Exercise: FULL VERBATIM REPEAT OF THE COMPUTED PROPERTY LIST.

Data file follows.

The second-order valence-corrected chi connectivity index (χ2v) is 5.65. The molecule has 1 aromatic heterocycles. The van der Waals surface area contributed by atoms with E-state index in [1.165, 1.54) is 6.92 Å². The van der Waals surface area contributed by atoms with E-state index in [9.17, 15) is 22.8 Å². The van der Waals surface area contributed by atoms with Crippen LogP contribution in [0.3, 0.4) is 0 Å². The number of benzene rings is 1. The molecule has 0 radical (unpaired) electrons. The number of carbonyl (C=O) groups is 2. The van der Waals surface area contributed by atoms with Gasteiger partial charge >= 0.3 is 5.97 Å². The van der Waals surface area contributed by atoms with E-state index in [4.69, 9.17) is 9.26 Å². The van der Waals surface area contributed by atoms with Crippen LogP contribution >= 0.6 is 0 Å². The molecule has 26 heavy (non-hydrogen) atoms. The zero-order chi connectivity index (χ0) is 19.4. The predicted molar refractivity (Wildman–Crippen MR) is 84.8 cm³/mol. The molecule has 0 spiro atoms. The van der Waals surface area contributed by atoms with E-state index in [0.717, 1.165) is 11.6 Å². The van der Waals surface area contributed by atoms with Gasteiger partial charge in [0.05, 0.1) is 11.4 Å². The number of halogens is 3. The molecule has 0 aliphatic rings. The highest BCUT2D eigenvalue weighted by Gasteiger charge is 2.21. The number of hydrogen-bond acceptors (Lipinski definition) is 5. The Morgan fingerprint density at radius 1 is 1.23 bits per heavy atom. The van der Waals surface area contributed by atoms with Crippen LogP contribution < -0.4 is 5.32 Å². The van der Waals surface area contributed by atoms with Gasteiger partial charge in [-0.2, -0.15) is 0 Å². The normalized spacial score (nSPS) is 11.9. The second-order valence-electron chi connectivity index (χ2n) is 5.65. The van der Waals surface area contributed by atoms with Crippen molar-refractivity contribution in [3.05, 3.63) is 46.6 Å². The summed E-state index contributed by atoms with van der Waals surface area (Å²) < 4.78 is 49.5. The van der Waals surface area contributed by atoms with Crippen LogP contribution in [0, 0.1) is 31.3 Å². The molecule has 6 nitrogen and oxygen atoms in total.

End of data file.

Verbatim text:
The second-order valence-corrected chi connectivity index (χ2v) is 5.65. The molecule has 1 aromatic heterocycles. The van der Waals surface area contributed by atoms with E-state index in [1.165, 1.54) is 6.92 Å². The van der Waals surface area contributed by atoms with E-state index in [9.17, 15) is 22.8 Å². The van der Waals surface area contributed by atoms with Crippen LogP contribution in [0.3, 0.4) is 0 Å². The number of benzene rings is 1. The molecule has 0 radical (unpaired) electrons. The number of carbonyl (C=O) groups is 2. The van der Waals surface area contributed by atoms with Gasteiger partial charge >= 0.3 is 5.97 Å². The van der Waals surface area contributed by atoms with E-state index in [4.69, 9.17) is 9.26 Å². The van der Waals surface area contributed by atoms with Crippen LogP contribution >= 0.6 is 0 Å². The molecule has 26 heavy (non-hydrogen) atoms. The zero-order chi connectivity index (χ0) is 19.4. The predicted molar refractivity (Wildman–Crippen MR) is 84.8 cm³/mol. The molecule has 0 spiro atoms. The van der Waals surface area contributed by atoms with E-state index in [0.717, 1.165) is 11.6 Å². The van der Waals surface area contributed by atoms with Gasteiger partial charge in [0.05, 0.1) is 11.4 Å². The number of halogens is 3. The molecule has 0 aliphatic rings. The highest BCUT2D eigenvalue weighted by Gasteiger charge is 2.21. The number of hydrogen-bond acceptors (Lipinski definition) is 5. The Morgan fingerprint density at radius 1 is 1.23 bits per heavy atom. The van der Waals surface area contributed by atoms with Crippen LogP contribution < -0.4 is 5.32 Å². The van der Waals surface area contributed by atoms with Gasteiger partial charge in [-0.2, -0.15) is 0 Å². The normalized spacial score (nSPS) is 11.9. The second-order valence-electron chi connectivity index (χ2n) is 5.65. The van der Waals surface area contributed by atoms with Crippen molar-refractivity contribution in [3.05, 3.63) is 46.6 Å². The summed E-state index contributed by atoms with van der Waals surface area (Å²) < 4.78 is 49.5. The van der Waals surface area contributed by atoms with Crippen LogP contribution in [0, 0.1) is 31.3 Å². The molecule has 6 nitrogen and oxygen atoms in total.